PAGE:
I must re-iterate a previous gem "It's like rotating the deck chairs on the Titanic".. ;)

  • Meety on September 25, 2012, 9:04 GMT

    @Jono Makim - ASSUMING no injuries, those 3 must be the first choice combo. Although I think they'd be tempted to play Cummins on the back of his one & only test v Saffas! I would also assume that Lyon will be in the XI as well! Can't wait!

  • Meety on September 25, 2012, 9:00 GMT

    @Behind_the_bowlers_arm on (September 25 2012, 07:47 AM GMT) - I took it a little more literally & would say 55 days is 11 tests, but you're probably right! If the National team was dominant & taking 20 wickets - you would say that they'd be in the field bowling for an average of 3 days per Test. Doesn't leave much for Tour games & domestic FC games! I think Starc has played around 50 days already this yr not including tour games & Shield.

  • on September 25, 2012, 8:32 GMT

    @Meety, well perhaps they could play a good deal more than that in FC cricket, as they obviously wouldn't be bowling every day. It does work out at just one day a week though....... Well anyway, I don't claim to understand this modern sports science sorcery, so whatever they reckon, so long as they are getting it right. Hilfenhaus, Siddle and Starc for the Gabba?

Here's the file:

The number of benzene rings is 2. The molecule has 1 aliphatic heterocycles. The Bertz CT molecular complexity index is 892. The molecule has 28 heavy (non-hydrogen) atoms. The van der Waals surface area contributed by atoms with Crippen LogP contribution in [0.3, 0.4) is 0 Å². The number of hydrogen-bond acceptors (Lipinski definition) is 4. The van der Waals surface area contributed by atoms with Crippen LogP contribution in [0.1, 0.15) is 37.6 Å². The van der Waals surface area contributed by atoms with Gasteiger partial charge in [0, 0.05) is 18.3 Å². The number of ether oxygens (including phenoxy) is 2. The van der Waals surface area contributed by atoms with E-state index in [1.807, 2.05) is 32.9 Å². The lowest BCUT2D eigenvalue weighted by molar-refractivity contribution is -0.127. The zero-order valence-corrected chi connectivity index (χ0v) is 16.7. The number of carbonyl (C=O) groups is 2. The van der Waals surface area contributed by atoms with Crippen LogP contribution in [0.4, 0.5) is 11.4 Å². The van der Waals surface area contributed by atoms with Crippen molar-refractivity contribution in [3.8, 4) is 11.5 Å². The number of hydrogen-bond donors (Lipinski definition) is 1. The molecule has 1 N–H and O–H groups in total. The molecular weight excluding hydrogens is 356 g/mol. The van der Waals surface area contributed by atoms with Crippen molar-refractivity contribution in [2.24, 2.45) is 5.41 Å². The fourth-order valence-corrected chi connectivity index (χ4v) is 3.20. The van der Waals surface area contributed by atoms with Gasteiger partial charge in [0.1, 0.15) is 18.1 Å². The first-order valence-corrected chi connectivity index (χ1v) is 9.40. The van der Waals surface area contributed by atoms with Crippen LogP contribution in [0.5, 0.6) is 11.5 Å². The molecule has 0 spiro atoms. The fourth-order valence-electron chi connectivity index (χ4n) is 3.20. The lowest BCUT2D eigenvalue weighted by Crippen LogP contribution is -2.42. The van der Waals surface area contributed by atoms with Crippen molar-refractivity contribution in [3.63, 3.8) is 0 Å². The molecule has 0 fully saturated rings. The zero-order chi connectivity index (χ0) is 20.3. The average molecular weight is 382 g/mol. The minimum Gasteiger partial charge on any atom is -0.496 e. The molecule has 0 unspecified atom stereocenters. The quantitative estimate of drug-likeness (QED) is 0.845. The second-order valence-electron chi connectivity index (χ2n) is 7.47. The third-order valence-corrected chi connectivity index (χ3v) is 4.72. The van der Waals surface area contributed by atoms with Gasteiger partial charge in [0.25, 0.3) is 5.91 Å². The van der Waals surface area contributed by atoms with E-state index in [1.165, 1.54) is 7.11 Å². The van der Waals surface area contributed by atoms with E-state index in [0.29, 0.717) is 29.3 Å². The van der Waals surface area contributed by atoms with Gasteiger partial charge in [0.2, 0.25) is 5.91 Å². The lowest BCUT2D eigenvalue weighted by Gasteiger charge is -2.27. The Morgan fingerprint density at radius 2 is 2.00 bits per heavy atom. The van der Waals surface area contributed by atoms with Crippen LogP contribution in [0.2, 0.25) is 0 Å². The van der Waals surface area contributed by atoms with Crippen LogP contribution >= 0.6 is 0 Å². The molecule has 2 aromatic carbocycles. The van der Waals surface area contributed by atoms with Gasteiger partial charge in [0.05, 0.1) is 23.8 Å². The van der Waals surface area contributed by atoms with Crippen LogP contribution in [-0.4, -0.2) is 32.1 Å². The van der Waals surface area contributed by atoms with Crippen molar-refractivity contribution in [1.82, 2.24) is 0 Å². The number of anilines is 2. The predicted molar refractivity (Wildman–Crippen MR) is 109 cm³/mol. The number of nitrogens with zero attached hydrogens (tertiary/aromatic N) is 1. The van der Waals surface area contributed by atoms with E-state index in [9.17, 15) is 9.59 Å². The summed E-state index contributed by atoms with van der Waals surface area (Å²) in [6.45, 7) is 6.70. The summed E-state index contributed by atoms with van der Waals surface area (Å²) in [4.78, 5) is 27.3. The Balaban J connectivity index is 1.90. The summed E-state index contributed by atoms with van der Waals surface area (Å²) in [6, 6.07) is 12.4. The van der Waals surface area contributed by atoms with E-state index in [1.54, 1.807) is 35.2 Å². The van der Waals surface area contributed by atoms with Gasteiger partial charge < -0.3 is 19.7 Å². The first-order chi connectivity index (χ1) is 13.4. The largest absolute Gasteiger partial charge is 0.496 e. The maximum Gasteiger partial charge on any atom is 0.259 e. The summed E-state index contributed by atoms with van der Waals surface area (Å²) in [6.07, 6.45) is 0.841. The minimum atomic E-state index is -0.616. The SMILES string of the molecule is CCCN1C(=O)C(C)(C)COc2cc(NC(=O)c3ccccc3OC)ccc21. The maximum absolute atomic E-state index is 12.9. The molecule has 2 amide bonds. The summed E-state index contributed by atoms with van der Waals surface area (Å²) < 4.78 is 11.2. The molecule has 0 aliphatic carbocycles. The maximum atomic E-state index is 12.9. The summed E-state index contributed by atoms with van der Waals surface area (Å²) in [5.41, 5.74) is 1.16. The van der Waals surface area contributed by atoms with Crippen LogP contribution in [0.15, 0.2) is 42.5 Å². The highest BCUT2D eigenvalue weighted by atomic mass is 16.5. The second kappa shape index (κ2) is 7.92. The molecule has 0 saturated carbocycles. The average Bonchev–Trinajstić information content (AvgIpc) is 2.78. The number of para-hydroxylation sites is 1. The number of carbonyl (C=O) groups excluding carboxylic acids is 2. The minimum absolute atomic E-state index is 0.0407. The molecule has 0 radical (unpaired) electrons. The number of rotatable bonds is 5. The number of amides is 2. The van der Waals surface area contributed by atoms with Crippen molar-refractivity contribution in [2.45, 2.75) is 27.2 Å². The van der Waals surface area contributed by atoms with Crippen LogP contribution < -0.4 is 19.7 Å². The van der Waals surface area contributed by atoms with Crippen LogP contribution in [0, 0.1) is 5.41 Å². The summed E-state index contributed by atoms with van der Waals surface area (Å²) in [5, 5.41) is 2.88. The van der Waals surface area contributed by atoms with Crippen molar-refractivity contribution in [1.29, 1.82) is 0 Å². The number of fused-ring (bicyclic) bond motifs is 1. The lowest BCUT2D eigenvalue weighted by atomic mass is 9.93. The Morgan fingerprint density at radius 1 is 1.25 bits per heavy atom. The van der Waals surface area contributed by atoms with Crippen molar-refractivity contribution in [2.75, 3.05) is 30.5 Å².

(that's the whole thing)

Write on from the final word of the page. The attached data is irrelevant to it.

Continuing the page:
• rickyvoncanterbury on September 25, 2012, 8:22 GMT

    Yeah i hope they rest them from for the tests but play BB, IPL, WC20/20 Champions league, county cricket ?????

  • Behind_the_bowlers_arm on September 25, 2012, 7:47 GMT

    55 days? I notice the one Australian bowler who has really progressed in the last 6 months is Starc who has been playing regularly for Yorkshire. I'm more in Brett Lee's camp that fast bowlers have to bowl .... they will get injuries , but it hardens them up. If they are going to stick to these rulings then I see 55 days representing about 20 Tests (presuming you bat half the Test). No need for rotation in Tests but they should be excluded from the majority of ODI's & t20. Picking Pattinson when 3-0 up in a dead match on the advice given was lunacy. He seems to have been set back and has only played bits and pieces since without the same rythm.

  • ygkd on September 25, 2012, 7:41 GMT